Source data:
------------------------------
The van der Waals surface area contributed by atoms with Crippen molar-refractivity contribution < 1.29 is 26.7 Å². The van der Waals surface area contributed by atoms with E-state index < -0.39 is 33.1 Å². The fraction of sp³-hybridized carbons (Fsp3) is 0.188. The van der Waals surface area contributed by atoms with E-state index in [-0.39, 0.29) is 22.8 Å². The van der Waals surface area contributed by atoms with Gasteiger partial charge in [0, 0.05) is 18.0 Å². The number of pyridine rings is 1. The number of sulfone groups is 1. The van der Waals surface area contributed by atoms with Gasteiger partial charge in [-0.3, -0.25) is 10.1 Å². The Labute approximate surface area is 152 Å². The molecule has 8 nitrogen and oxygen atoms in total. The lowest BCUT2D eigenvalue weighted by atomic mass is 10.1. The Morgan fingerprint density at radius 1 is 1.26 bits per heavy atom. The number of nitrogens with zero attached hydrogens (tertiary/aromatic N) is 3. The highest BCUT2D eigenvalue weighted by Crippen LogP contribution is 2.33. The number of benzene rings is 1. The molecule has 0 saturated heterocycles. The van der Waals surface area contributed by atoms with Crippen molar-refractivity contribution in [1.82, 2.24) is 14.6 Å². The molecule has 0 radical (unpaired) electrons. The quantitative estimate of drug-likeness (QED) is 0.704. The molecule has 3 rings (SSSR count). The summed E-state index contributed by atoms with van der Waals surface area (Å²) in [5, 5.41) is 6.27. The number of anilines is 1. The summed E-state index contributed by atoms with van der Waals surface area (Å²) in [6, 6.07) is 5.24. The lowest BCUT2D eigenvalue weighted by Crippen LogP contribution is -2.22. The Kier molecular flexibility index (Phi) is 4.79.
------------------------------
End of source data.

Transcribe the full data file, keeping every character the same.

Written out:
The van der Waals surface area contributed by atoms with Crippen molar-refractivity contribution < 1.29 is 26.7 Å². The van der Waals surface area contributed by atoms with E-state index < -0.39 is 33.1 Å². The fraction of sp³-hybridized carbons (Fsp3) is 0.188. The van der Waals surface area contributed by atoms with E-state index in [-0.39, 0.29) is 22.8 Å². The van der Waals surface area contributed by atoms with Gasteiger partial charge in [0, 0.05) is 18.0 Å². The number of pyridine rings is 1. The number of sulfone groups is 1. The van der Waals surface area contributed by atoms with Gasteiger partial charge in [-0.3, -0.25) is 10.1 Å². The Labute approximate surface area is 152 Å². The molecule has 8 nitrogen and oxygen atoms in total. The lowest BCUT2D eigenvalue weighted by atomic mass is 10.1. The Morgan fingerprint density at radius 1 is 1.26 bits per heavy atom. The number of nitrogens with zero attached hydrogens (tertiary/aromatic N) is 3. The highest BCUT2D eigenvalue weighted by Crippen LogP contribution is 2.33. The number of benzene rings is 1. The molecule has 0 saturated heterocycles. The van der Waals surface area contributed by atoms with Crippen molar-refractivity contribution in [1.82, 2.24) is 14.6 Å². The molecule has 0 radical (unpaired) electrons. The quantitative estimate of drug-likeness (QED) is 0.704. The molecule has 3 rings (SSSR count). The summed E-state index contributed by atoms with van der Waals surface area (Å²) in [5, 5.41) is 6.27. The number of anilines is 1. The summed E-state index contributed by atoms with van der Waals surface area (Å²) in [6, 6.07) is 5.24. The lowest BCUT2D eigenvalue weighted by Crippen LogP contribution is -2.22. The Kier molecular flexibility index (Phi) is 4.79.